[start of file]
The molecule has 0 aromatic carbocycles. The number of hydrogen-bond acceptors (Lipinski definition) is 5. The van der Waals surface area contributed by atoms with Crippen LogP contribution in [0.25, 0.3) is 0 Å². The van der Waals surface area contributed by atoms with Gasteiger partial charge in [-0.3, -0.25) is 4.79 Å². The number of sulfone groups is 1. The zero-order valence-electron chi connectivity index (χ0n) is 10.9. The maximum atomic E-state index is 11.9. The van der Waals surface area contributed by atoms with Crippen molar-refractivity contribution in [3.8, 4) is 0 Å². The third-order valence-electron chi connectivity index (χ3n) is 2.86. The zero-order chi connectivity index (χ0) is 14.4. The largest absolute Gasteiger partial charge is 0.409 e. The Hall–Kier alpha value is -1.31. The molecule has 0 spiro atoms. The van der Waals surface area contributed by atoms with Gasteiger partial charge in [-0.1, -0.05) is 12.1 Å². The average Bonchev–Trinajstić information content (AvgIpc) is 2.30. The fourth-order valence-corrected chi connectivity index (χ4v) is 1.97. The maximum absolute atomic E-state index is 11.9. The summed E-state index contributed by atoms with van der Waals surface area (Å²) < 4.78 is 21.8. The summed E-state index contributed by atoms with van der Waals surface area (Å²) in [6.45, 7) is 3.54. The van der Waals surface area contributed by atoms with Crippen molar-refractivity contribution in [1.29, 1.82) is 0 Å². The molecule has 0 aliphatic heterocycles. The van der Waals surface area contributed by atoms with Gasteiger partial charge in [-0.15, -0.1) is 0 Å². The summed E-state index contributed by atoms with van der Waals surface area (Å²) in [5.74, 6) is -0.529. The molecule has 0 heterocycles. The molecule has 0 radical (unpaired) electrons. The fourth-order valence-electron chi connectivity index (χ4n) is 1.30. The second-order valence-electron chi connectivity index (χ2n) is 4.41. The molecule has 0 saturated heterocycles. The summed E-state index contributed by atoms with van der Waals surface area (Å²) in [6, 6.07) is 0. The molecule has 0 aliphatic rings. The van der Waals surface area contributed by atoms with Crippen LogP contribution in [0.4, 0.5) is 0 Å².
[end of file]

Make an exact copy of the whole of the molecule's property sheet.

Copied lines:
The molecule has 0 aromatic carbocycles. The number of hydrogen-bond acceptors (Lipinski definition) is 5. The van der Waals surface area contributed by atoms with Crippen LogP contribution in [0.25, 0.3) is 0 Å². The van der Waals surface area contributed by atoms with Gasteiger partial charge in [-0.3, -0.25) is 4.79 Å². The number of sulfone groups is 1. The zero-order valence-electron chi connectivity index (χ0n) is 10.9. The maximum atomic E-state index is 11.9. The van der Waals surface area contributed by atoms with Crippen molar-refractivity contribution in [3.8, 4) is 0 Å². The third-order valence-electron chi connectivity index (χ3n) is 2.86. The zero-order chi connectivity index (χ0) is 14.4. The largest absolute Gasteiger partial charge is 0.409 e. The Hall–Kier alpha value is -1.31. The molecule has 0 spiro atoms. The van der Waals surface area contributed by atoms with Gasteiger partial charge in [-0.1, -0.05) is 12.1 Å². The average Bonchev–Trinajstić information content (AvgIpc) is 2.30. The fourth-order valence-corrected chi connectivity index (χ4v) is 1.97. The maximum absolute atomic E-state index is 11.9. The summed E-state index contributed by atoms with van der Waals surface area (Å²) < 4.78 is 21.8. The summed E-state index contributed by atoms with van der Waals surface area (Å²) in [6.45, 7) is 3.54. The van der Waals surface area contributed by atoms with Crippen molar-refractivity contribution in [1.29, 1.82) is 0 Å². The molecule has 0 aliphatic heterocycles. The van der Waals surface area contributed by atoms with Gasteiger partial charge in [-0.15, -0.1) is 0 Å². The summed E-state index contributed by atoms with van der Waals surface area (Å²) in [5.74, 6) is -0.529. The molecule has 0 heterocycles. The molecule has 0 radical (unpaired) electrons. The fourth-order valence-electron chi connectivity index (χ4n) is 1.30. The second-order valence-electron chi connectivity index (χ2n) is 4.41. The molecule has 0 saturated heterocycles. The summed E-state index contributed by atoms with van der Waals surface area (Å²) in [6, 6.07) is 0. The molecule has 0 aliphatic rings. The van der Waals surface area contributed by atoms with Crippen LogP contribution in [0.4, 0.5) is 0 Å².